The one thing we doo all use is real e-ink ebook readers. I buy about 1 a year of those and we all use them all the time. While we do, occasionally, read paper books, e-ink is so wonderful for reading, especially in bed or a chair, that I only read paper when I have a table to rest it on nowadays. So, for me, I think that you aren't telling about our patterns.

I am cautious about this because when you describe Americans, who buy cheap Apple trash that is broken or outmoded on a regular and predetermined schedule then you are correct. The number of people who I see in my office who can't wait to dump their old, slow, broken iTrash is insane, especially bercause they are lusting for new (soon to be) slow, broken iTrash. What is up with that? Isn't that the definition of insanity all over again?

Comment: Re:Tablet? (Score 1) 328

by nobodie (#48725081) Attached to: Is the Tablet Market In Outright Collapse? Data Suggests Yes

Well, only true douchebags who think they are cool because the dial goes up to six (that's BIGGER than five!) hold it up to their head. Garden grade douchbags use it with a bluetooth earset that makes them look douchiest of all while not actually achieving the heighth of douchebaggery that comes from holding it to their head. The very first phablet, IMHO, was the Dell 7 back in 2009 or 10. I met a guy in a tech mall in China using one as a phablet with an earset. I liked the basic idea, but it took me a few months to find a non-douchebag headset with earplugs and a bluetooth clip-on mikewhich I am sure you agree is by far less douchebaggy. By then I was out of interest and didn't want anything but a WeTab for a tablet.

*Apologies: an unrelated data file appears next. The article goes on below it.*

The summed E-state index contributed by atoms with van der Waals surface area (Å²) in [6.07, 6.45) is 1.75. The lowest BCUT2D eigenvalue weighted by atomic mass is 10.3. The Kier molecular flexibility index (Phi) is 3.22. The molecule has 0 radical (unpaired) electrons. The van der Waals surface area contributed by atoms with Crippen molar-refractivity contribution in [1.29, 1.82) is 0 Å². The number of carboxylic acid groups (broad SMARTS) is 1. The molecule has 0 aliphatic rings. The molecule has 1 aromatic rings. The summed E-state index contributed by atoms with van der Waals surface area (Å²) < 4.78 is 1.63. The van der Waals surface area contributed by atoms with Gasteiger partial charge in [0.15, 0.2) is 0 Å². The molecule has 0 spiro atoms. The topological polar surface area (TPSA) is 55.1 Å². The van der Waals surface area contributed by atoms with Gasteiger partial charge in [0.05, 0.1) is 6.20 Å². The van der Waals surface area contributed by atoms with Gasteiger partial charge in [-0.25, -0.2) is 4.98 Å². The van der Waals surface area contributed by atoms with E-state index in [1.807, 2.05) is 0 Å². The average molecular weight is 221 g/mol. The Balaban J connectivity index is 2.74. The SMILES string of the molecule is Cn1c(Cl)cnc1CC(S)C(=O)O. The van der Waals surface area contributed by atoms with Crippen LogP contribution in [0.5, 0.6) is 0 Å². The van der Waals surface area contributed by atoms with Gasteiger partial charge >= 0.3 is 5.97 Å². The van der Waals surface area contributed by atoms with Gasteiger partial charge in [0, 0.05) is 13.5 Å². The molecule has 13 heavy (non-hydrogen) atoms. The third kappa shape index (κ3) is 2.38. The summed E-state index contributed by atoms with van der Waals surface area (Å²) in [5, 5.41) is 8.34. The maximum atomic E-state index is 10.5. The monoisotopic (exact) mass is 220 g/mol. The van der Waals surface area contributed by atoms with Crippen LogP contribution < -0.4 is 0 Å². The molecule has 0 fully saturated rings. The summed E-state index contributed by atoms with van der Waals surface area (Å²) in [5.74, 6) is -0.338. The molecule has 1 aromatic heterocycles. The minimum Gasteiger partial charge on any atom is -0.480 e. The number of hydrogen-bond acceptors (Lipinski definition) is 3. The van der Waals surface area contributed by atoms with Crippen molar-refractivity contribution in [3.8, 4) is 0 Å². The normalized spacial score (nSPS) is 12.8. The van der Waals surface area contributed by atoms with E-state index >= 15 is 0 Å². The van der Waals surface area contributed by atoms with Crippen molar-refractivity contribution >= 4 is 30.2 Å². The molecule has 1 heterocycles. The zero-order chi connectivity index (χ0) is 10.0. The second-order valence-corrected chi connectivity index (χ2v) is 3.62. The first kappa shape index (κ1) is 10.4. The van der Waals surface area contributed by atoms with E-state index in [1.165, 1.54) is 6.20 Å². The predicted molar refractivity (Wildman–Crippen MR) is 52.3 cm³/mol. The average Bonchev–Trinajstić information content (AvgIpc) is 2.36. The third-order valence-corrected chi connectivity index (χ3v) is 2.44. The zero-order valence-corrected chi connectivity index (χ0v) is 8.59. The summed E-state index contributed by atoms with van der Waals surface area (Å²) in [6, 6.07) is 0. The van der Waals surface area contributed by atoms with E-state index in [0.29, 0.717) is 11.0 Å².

Comment: Re:No group "owns" any day on the calendar. (Score 1) 681

by nobodie (#48714349) Attached to: Neil DeGrasse Tyson Explains His Christmas Tweet

Swamp Baptists think of it as his birthday, other Baptists and Methodists as well, certainly the lay people of most christian groups do.

Oh and the M,M,L&J party idea is kind of weak since they weren't alive when Jesus was, and most of them weren't alive when the others were, and didn't know each other except by reading copies of the prior writers. John died the latest, almost 300AD when the council of Nicea chose the accepted gospels and letters and acts that make up the new testament as well as deciding what they would accept in the OT.

There is plenty of knowledge about all this, but that doesn't mean that everyone shares that knowledge or wants to know these things since they don't agree with what they learned in Sunday School as Toddlers which is when their religious beliefs were cast in stone.

To restore a sense of reality, I think Walt Disney should have a Hardluckland. -- Jack Paar